Why Faculty Should Be Part of Technology Decision-Making

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Faculty Input Can Lead to More Strategic Purchasing Decisions

How faculty perceive, experience and interact with ed tech is critical to the successful integration of technology that improves the student experience. When they do not believe they have input into the vetting, selection and adoption of technology, they may be less likely to champion available products to their peers or incorporate products into their teaching practices.

As Justin Reich points out in his book, Failure to Disrupt: Why Technology Alone Can’t Transform Education, faculty members’ decisions about which products to use are informed by what their peers are doing. Without faculty input in institutional decision-making, leaders may be forfeiting one of the most powerful levers of influence in determining which products are being used on their campus.

What’s more, without instructors’ support and buy-in, students are unlikely to reap the full benefits of tech-enabled learning, including increased access to higher education, more engaging courses and personalized learning experiences that better meet student needs. Top-down purchasing decisions keep faculty members on the sidelines. Rather than relegating them to the role of bystander, institutions should bring faculty in as partners in the process.

RELATED: Supercharging higher ed device management with an e-procurement platform.

Strategies for Actively Involving Faculty in Decision-Making

According to the WGU survey, 98 percent thought faculty should have a high level of influence in ed tech decisions, but only 61 percent agreed that faculty have that kind of decision-making authority.

Involving faculty members through a multipronged approach is most effective. Leaders can streamline implementations by ensuring adequate support and resources for faculty to learn and use new ed tech products.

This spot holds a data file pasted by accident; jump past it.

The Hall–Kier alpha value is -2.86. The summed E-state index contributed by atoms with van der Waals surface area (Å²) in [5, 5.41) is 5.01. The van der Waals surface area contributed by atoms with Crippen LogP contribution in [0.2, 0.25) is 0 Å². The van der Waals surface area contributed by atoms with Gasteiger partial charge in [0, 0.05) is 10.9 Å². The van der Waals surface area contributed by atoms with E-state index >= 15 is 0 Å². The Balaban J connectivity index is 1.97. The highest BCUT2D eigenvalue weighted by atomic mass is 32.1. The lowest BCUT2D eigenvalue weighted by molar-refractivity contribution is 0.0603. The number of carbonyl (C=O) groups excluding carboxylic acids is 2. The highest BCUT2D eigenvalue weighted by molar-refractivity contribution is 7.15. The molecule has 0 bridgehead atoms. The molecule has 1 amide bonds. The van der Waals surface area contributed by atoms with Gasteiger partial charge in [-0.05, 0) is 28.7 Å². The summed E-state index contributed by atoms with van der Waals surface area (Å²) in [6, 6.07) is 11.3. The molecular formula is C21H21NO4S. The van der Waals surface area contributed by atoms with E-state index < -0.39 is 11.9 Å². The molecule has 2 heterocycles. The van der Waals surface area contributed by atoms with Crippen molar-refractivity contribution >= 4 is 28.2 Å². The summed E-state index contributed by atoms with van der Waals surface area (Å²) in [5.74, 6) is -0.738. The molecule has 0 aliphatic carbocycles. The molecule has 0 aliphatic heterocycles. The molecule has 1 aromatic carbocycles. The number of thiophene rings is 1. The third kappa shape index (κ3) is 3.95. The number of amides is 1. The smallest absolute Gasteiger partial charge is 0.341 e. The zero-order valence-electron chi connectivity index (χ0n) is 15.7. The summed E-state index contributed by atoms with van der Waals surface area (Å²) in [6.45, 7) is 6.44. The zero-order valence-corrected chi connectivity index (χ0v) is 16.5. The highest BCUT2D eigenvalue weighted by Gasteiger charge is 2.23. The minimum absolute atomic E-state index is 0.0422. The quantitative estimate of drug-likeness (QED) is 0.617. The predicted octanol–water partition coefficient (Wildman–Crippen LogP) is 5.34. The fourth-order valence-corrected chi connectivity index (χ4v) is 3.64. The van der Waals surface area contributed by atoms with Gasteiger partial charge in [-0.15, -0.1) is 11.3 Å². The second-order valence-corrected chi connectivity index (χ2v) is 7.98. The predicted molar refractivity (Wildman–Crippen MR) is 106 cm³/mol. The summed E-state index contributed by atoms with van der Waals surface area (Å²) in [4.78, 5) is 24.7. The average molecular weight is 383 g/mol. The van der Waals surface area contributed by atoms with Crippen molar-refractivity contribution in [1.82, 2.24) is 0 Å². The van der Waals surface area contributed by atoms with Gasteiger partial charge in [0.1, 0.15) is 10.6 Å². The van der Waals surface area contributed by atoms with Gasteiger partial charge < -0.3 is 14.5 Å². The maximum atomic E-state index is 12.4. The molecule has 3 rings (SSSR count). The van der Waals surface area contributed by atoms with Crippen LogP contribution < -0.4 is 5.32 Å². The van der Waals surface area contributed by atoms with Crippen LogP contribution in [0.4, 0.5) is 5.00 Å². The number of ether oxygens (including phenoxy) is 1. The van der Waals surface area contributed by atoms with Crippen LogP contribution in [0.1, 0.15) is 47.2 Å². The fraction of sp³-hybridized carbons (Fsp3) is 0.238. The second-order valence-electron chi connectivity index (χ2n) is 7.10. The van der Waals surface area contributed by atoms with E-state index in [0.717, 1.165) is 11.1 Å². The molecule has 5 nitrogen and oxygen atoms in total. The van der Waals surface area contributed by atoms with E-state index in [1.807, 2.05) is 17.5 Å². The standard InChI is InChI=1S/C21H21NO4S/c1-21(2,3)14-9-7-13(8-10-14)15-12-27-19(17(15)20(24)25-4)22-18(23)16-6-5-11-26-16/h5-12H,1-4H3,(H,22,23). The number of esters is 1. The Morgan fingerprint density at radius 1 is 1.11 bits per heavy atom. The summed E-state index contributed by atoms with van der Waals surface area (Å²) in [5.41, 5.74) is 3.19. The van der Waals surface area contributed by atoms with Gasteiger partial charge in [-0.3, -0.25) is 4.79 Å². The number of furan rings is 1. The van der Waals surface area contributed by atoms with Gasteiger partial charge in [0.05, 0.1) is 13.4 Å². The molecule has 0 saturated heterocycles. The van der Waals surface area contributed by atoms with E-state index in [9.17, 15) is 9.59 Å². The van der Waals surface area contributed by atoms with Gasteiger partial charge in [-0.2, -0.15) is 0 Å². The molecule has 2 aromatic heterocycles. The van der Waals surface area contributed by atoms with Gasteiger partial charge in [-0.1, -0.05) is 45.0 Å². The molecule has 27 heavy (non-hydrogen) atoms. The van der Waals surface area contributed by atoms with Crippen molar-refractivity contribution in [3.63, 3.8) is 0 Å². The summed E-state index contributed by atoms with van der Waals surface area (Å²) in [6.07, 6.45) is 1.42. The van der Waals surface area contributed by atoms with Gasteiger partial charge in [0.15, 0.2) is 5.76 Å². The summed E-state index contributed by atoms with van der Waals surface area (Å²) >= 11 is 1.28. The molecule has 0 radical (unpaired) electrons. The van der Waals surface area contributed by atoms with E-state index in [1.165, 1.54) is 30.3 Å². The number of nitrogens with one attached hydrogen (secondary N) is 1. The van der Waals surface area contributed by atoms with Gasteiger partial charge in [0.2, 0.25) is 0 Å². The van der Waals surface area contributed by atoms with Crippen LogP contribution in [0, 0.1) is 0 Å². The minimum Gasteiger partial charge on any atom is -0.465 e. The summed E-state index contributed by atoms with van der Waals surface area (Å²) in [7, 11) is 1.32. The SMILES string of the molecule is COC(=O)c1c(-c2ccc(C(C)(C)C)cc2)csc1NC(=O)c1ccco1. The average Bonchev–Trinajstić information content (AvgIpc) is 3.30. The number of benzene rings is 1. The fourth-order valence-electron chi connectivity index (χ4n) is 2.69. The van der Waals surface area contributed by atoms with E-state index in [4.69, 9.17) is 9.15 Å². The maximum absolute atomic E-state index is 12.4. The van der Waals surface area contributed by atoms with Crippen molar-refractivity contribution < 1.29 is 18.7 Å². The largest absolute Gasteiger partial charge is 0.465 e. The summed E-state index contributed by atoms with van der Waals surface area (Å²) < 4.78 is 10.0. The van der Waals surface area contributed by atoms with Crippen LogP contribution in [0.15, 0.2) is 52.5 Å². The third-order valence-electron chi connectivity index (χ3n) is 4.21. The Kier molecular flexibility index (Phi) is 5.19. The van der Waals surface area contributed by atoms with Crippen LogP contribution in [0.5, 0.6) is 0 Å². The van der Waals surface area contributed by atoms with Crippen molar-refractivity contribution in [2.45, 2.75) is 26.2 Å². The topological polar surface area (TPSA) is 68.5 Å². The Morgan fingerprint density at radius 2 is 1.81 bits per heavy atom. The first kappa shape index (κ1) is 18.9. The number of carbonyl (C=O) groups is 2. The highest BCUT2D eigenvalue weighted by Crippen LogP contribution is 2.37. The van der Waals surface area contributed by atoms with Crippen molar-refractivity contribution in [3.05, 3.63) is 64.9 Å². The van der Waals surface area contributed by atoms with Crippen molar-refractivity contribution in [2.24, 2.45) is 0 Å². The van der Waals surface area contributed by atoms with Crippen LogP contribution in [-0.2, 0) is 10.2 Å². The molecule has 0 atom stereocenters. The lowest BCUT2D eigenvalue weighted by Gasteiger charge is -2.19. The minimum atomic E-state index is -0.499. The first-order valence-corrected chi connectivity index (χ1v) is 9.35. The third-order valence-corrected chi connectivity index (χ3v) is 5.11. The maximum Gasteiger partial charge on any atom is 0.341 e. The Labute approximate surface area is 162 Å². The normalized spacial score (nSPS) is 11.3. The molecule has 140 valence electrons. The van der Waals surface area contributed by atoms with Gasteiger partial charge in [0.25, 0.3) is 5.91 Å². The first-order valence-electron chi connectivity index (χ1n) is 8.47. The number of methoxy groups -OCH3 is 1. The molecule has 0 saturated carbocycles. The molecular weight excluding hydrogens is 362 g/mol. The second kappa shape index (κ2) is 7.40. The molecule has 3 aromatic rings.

Beyond passive strategies, there are approaches administrators can use to solicit faculty perspectives on technology. Finding what works for an institution requires understanding the available resources, faculty capacity and institutional culture. Institutions can consider a few options:

  • Faculty ed tech committees: Higher education leaders can add faculty members to existing committees and ensure they are part of every stage of technology evaluation and adoption.
  • Focus groups: These are a valuable mechanism for gathering preferences and priorities from faculty members. The conversations can focus on specific features, evaluate an individual product or consider more broadly what learning support students need.
  • Surveys: Surveys provide a low-resource investment avenue for reaching a broad set of faculty. One-time, discrete surveys can provide meaningful information, while ongoing surveys can create a dialogue. Frequent surveys enable leaders to gain deeper insights into faculty’s ed tech experiences, revealing inflection points in sentiment and adoption that administrators can use to make adjustments to existing tools and apply to evaluations of future technology.
  • Faculty-led pilots: Empowering faculty members to make decisions about products gives instructors a big-picture perspective.

If institutions want to build greater trust with faculty members, involving them in technology decisions is the surest path. Bringing them into the procurement process will ensure that institutions find not only the tools students need but also the ones that faculty will use.

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